It recognizes the theories about the safety of childhood vaccines against Ohio's mother against her teenage son. Senior senior Ethan Lindenberger recently defied his mother and was vaccinated to say his parents' bad leadership put the health and health of their younger siblings in jeopardy.
During most of her life Lindenberger thought it was normal for most children not to be immunized, but about two years ago she began to see what vaccinations her mother shared on the social media.
"I question her judgment, but not her care," he said. "You have something like measles, which is the prevention we can vaccinate, and many people believe it is coming back because of opinions like those that affected my mother."
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In November Lindenberger asked strangers on Reddit, an online signboard where he could go with his shots. "My parents are a little stupid," he wrote. "God knows how I'm still alive."
His mother, Jill Wheeler, said she was "blown" when she found out.
"There's a feeling you know you do not believe what I say as a parent," Wheeler said.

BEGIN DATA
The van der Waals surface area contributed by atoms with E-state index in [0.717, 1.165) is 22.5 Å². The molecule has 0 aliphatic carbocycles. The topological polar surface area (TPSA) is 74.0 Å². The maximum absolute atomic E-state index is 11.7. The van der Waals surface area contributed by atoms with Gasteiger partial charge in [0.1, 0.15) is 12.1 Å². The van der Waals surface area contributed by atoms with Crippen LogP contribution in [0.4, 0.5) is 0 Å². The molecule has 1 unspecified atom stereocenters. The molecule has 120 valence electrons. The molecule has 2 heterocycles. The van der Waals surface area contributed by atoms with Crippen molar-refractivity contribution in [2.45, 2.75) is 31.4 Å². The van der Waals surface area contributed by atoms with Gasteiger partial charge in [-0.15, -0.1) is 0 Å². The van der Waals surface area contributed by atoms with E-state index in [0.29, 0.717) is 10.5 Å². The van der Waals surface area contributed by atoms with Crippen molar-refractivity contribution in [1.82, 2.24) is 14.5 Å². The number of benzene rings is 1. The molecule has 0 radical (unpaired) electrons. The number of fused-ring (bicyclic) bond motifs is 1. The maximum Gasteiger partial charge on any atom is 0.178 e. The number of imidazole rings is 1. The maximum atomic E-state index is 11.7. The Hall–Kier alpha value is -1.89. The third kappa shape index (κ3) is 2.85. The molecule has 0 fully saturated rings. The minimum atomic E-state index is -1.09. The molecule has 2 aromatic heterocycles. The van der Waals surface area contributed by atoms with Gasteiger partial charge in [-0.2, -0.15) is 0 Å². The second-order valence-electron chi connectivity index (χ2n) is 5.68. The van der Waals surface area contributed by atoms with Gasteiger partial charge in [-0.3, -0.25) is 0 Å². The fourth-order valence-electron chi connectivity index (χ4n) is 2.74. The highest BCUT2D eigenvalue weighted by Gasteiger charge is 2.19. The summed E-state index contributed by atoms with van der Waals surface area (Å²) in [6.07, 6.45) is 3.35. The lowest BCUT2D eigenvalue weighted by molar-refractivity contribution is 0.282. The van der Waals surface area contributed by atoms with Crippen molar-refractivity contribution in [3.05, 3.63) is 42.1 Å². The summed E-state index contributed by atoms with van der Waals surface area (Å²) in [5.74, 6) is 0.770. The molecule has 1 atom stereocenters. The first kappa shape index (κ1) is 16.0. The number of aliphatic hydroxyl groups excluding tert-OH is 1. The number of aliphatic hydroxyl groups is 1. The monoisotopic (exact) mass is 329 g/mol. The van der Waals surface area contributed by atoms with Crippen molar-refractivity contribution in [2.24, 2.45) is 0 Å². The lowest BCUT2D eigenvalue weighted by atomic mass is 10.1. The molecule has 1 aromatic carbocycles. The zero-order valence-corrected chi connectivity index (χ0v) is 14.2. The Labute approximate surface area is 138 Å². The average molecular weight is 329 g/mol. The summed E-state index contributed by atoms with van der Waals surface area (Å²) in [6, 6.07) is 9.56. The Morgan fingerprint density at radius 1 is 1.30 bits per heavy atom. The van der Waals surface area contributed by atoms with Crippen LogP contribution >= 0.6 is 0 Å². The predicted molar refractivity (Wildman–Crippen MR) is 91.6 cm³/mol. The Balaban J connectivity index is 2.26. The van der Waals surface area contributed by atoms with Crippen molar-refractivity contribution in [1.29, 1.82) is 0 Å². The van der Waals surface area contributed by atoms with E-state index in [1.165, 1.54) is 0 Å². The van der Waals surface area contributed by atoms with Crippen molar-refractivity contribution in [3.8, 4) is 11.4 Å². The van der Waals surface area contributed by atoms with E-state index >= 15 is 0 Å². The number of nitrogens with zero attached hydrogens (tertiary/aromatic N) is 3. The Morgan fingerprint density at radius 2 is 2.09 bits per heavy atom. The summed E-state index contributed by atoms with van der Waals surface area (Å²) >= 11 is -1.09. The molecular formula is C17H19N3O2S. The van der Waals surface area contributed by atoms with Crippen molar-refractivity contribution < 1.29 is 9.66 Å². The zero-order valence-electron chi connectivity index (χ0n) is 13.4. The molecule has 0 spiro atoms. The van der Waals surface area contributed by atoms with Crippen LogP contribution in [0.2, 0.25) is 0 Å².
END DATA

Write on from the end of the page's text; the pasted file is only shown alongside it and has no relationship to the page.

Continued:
Her son said he never intends to blame his parents or make them look stupid and say, "It came from frustration and tried to deal with this question and find a common cause."
Lindenberger showed his parents a scientific study that showed that the vaccines were safe and effective, but his mother remained unconvinced.
"It was just that he was afraid of getting these vaccinations and had a bad reaction … I think a lot of people look at it as a direct, black and white answer and I do not feel like it," said Wheeler.
Lindenberger is eighteen and in Ohio he is old enough to get footage without the permission of his parents. In December, he was vaccinated for influenza, hepatitis, tetanus and HPV. His 16-year-old brother, who is also thinking about getting his shots, will have to wait.
There is no federal law permitting children to be immunized, but only seven states and Washington DC allow minors to get vaccinations without parental consent.
"I'm very proud of him that I stand for what he believes, even if it's against what I believe. He's a good boy, he's a good guy," Wheeler said.
Theories of conspiracy against vaccination often use a pseudo-scientific language that makes them strong and lasting. As we saw at the outbreak of measles in Washington and Oregon, there is a very real risk when parents buy these half truths, Tara Narula from CBS News.
Narula recommends that parents who have questions about vaccine safety visit the American Paediatrics Academy website and HealthyChildren.org, which contains dozens of studies that reveal common vaccine myths. It also recommends consulting with a health care provider.
For example, there is no evidence that autism is caused by a measles, mumps and rubella vaccine, and no evidence is caused by thimerosal, a mercury-based preservative that is sometimes used in vaccines.